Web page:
"Everyone else totally has their act together socially"
When you feel like you're struggling to keep up in social situations it's easy to believe that everyone else finds this stuff super easy. They're all effortlessly confident and have a ton of friends. Hilarious jokes just roll off their tongues, then they lean back and soak up all the attention and admiration like they've done it all a million times before. Thoughts like that make you feel even worse about how you're doing.
It feels a little corny to say, and it's not like you don't know this already, but everyone has insecurities and weak points on their own. That woman who always seems to be the center of attention may be inwardly shy and continually wondering if her friends really like her. A guy who always seems to be meeting new people may have spent the last day feeling sorry for himself because none of his buddies wanted to come out when he invited them to the beach for the day.
And a few more
"I'm probably imposing on people"
When shy people try to initiate some form of social contact with someone, like trying to join a conversation, or extending an invitation to hang out, they may worry that their request is annoying and inconveniencing the other person. This can lead to them coming across as overly cautious and apologetic. This worry is rooted in them seeing themselves as unlikable, so of course they think their trying to interact with everyone else would be a burden. They may also inaccurately believe that people in general are socially intolerant and easy to irritate, and that interacting with them is a delicate act.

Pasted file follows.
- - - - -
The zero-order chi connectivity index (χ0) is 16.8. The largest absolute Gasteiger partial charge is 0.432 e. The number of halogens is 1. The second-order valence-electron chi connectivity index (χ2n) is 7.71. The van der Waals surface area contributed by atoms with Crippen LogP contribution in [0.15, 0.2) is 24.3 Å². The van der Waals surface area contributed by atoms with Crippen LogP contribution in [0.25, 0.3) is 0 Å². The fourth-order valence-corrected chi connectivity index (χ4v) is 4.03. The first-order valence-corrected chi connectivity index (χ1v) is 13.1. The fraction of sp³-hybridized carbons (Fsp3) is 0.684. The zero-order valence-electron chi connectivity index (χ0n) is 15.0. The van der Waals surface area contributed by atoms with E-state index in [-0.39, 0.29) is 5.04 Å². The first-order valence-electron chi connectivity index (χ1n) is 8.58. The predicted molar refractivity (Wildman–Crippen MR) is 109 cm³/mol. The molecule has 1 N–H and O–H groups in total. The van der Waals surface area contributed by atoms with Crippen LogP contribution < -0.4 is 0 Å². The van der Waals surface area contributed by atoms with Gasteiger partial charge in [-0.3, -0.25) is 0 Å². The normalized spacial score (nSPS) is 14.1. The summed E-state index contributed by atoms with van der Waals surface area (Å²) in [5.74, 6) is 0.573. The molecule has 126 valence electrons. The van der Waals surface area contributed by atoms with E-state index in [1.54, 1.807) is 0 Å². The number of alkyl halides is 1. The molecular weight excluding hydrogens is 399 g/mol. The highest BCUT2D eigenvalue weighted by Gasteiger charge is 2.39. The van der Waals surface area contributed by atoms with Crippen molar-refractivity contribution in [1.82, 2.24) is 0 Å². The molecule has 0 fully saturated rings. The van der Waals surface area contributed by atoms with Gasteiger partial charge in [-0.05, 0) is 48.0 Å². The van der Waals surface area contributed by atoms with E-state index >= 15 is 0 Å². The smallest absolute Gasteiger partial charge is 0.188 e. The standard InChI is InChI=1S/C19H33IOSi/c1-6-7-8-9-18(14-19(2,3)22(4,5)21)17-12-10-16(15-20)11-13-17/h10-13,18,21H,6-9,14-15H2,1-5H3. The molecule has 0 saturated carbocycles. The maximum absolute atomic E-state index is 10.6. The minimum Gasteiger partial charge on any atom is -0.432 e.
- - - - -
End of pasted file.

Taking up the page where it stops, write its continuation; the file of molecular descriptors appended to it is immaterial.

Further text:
"This person is superior to me"
You may see someone as superior to you because they're confident, popular, or good looking, or because you've taken societal messages about particular groups to heart (e.g., the media often portrays people in fraternities and sororities as higher up the totem pole). Either way, if you see someone as above you you're likely going to feel more anxious while talking to them. Several of the worries above may affect you. In particular, you may feel more pressure to impress and win them over, and believe their opinion of you is an accurate measure of your overall worth as a person.
To a degree it's natural to feel a little off-balance around people who seem high-status and like they really have their act together. However, try to identify and question any harmful beliefs you've taken in about them. It's nice to have charisma or good looks or popularity, but if someone has these things it doesn't make them inherently 'better' than others. It doesn't make them the arbiters of other people's social worth.